Spotify has joined the list of digital platforms that no longer accept political advertisements as the race to the November 2020 presidential election heats up.

The music streaming service announced its decision Friday, following in the footsteps of tech industry giants Twitter and Google that also referenced similar bans last month. The policies provided a stark contrast to Facebook’s continued refusal to fact-check paid advertising on its site.

“Beginning in early 2020, Spotify will pause the selling of political advertising. This will include political advertising content in our ad-supported tier and in Spotify original and exclusive podcasts,” a Spotify spokesperson wrote in an emailed statement to Newsweek.

Spotify reported more than 248 million active monthly users worldwide in the third quarter of 2019; of those, more than 141 million subscribe to the platform’s free, advertising-funded tier. For a monthly fee, users can upgrade to avoid listening to ads.

Recent political advertisers on Spotify have included Senator Bernie Sanders’ presidential campaign and the Republican National Committee, Ad Age reported. Newsweek emailed requests for comment to both groups.

The company will no longer accept advertising that campaigns on behalf of candidates for office, elected officials, appointed officials, political parties, political action committees and SuperPACs or 501c4 advocacy organizations.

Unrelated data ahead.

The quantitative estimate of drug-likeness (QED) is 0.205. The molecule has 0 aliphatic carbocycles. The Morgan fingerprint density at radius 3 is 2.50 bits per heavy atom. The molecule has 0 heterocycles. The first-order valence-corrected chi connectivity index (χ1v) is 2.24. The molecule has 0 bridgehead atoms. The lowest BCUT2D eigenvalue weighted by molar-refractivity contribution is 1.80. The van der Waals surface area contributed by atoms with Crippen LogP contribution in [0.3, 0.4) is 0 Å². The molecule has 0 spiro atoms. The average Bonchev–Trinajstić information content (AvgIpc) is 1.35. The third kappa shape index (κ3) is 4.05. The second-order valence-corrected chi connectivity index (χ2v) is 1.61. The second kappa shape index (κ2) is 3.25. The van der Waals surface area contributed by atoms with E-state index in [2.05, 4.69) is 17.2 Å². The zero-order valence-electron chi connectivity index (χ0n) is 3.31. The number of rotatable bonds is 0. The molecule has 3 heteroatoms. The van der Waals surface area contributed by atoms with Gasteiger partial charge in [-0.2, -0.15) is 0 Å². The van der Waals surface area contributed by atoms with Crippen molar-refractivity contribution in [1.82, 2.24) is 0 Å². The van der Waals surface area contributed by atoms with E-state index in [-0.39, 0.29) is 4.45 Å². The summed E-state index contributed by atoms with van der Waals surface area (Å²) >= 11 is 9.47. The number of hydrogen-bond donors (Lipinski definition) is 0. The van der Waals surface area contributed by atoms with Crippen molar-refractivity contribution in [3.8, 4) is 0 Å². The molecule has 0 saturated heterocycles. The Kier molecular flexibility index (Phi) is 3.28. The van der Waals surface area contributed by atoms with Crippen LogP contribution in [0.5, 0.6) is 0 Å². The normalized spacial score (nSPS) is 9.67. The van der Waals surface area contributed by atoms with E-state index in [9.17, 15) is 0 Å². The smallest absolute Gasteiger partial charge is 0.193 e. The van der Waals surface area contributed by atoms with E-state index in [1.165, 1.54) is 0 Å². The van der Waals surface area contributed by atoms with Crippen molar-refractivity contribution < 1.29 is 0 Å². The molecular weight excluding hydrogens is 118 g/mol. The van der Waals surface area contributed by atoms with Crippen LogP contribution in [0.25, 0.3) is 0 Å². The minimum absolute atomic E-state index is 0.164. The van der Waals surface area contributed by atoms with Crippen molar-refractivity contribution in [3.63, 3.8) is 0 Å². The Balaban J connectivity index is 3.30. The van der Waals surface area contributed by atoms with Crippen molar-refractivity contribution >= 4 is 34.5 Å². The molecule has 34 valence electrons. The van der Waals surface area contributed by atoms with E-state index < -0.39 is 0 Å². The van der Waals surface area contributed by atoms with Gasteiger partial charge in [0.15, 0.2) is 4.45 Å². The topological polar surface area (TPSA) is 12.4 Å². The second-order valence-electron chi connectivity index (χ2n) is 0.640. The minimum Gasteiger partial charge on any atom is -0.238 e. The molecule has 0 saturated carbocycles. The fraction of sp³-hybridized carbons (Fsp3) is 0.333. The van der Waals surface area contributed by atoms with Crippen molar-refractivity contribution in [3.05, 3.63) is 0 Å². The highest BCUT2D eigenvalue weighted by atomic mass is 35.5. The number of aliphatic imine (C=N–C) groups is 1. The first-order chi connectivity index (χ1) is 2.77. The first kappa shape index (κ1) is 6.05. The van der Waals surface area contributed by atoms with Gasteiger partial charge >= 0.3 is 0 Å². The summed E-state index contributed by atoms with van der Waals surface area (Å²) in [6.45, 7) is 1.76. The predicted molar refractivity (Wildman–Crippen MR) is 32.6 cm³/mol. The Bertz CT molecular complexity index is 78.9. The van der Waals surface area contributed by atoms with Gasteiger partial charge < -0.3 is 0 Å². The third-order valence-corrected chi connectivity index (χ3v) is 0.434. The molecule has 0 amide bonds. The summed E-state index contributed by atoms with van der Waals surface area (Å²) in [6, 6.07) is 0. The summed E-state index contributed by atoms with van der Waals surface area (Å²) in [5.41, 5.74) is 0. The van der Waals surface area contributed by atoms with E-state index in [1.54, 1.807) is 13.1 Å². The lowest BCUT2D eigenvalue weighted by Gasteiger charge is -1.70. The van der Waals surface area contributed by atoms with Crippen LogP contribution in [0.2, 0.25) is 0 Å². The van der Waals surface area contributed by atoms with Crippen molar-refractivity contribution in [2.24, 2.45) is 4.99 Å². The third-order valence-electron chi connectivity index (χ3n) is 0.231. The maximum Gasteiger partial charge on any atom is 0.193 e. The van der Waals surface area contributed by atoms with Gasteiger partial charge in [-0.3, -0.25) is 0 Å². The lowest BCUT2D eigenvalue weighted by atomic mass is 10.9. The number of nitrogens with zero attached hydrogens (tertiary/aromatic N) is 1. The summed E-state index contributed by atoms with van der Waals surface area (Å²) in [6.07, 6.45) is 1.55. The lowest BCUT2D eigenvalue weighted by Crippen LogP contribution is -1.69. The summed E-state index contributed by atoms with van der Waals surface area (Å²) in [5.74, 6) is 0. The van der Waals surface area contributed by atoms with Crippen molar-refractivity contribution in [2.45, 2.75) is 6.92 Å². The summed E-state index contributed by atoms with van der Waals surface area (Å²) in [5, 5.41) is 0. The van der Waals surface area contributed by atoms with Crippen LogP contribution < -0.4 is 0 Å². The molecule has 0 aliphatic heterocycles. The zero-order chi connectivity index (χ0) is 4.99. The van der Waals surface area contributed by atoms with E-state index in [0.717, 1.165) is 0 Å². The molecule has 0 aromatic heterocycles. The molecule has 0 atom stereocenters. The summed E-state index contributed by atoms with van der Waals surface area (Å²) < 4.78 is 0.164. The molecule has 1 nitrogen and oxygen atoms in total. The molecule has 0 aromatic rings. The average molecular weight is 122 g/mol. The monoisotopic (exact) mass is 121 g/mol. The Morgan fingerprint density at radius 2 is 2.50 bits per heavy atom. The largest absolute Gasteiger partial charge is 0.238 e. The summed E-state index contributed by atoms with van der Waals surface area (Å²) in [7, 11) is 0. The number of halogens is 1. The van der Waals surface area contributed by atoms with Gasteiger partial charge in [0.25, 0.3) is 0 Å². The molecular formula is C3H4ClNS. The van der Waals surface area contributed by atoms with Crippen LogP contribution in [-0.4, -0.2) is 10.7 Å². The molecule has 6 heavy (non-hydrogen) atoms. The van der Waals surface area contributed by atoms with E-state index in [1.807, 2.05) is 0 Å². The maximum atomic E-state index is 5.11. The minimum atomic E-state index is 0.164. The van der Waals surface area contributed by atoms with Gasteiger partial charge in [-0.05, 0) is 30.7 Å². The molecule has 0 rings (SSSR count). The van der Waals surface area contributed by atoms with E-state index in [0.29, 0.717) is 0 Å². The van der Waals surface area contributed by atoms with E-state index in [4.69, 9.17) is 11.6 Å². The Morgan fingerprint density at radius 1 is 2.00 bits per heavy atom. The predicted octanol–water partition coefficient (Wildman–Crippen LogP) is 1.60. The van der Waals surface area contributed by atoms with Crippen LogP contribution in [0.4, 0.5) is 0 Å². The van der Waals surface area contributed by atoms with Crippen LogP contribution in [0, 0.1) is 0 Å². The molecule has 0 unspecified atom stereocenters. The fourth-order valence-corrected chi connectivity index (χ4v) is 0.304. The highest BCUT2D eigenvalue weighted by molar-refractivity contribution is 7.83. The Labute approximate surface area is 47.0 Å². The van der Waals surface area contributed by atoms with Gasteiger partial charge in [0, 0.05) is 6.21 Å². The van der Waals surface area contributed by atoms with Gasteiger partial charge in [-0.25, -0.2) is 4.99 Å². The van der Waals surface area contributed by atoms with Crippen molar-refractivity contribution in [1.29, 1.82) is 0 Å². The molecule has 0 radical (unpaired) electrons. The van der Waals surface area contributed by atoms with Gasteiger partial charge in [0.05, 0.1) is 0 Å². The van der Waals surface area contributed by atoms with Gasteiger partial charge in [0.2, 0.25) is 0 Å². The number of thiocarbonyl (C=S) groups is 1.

However, podcasts that are produced and uploaded to Spotify by third-parties may still contain political advertisements.

Political advertisements on social media platforms have faced intense scrutiny since a Justice Department investigation into the 2016 presidential election uncovered proof that thousands of political Facebook and Twitter pagesmost of which endorsed now-President Donald Trumpwere created and managed by Russian intelligence services with the intent of influencing the U.S. election.

Many of the Russian posts contained misleading and incendiary “facts” about Trump’s opponent Hillary Clinton, an approach Trump’s 2020 re-election campaign harkened back to this year with a Facebook ad that accused Democratic candidate Joe Biden of corruptly offering Ukraine $1 billion to fire a prosecutor who was investigating his son. Facebook denied the Biden campaign’s request to demote the ad for being untruthful.

While some tech executives have reacted to concerns about fostering fake news and foreign influence by banning political content, Facebook co-founder and CEO Mark Zuckerberg has staunchly defended his company’s laissez-faire approach to public discourse. “I don’t think it’s right for private companies to censor politicians and the news,” he told investors during the company’s October earnings call.

Spotify left the door open for a possible return to political advertising in the future, once the platform felt it could do so responsibly. “At this point in time, we do not yet have the necessary level of robustness in our process, systems and tools to responsibly validate and review this content. We will reassess this decision as we continue to evolve our capabilities,” a spokesperson told Newsweek.